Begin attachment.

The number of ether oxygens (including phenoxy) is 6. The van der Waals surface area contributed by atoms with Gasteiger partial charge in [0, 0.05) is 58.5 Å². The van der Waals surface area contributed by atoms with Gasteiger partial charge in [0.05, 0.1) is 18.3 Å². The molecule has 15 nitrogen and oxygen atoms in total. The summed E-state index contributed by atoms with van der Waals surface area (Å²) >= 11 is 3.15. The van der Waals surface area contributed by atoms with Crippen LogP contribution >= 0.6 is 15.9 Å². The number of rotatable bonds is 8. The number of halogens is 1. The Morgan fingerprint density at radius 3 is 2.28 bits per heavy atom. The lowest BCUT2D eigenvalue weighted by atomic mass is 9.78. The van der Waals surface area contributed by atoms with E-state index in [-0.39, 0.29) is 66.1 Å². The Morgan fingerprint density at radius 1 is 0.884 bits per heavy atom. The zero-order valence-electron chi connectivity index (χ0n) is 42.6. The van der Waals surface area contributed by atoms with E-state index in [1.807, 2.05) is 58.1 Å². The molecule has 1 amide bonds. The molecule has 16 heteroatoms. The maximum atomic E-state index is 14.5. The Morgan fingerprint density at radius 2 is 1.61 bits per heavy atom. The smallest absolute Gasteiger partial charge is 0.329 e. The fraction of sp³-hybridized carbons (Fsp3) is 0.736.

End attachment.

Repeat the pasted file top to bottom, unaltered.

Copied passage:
The number of ether oxygens (including phenoxy) is 6. The van der Waals surface area contributed by atoms with Gasteiger partial charge in [0, 0.05) is 58.5 Å². The van der Waals surface area contributed by atoms with Gasteiger partial charge in [0.05, 0.1) is 18.3 Å². The molecule has 15 nitrogen and oxygen atoms in total. The summed E-state index contributed by atoms with van der Waals surface area (Å²) >= 11 is 3.15. The van der Waals surface area contributed by atoms with Crippen LogP contribution >= 0.6 is 15.9 Å². The number of rotatable bonds is 8. The number of halogens is 1. The Morgan fingerprint density at radius 3 is 2.28 bits per heavy atom. The lowest BCUT2D eigenvalue weighted by atomic mass is 9.78. The van der Waals surface area contributed by atoms with E-state index in [-0.39, 0.29) is 66.1 Å². The Morgan fingerprint density at radius 1 is 0.884 bits per heavy atom. The zero-order valence-electron chi connectivity index (χ0n) is 42.6. The van der Waals surface area contributed by atoms with E-state index in [1.807, 2.05) is 58.1 Å². The molecule has 1 amide bonds. The molecule has 16 heteroatoms. The maximum atomic E-state index is 14.5. The Morgan fingerprint density at radius 2 is 1.61 bits per heavy atom. The smallest absolute Gasteiger partial charge is 0.329 e. The fraction of sp³-hybridized carbons (Fsp3) is 0.736.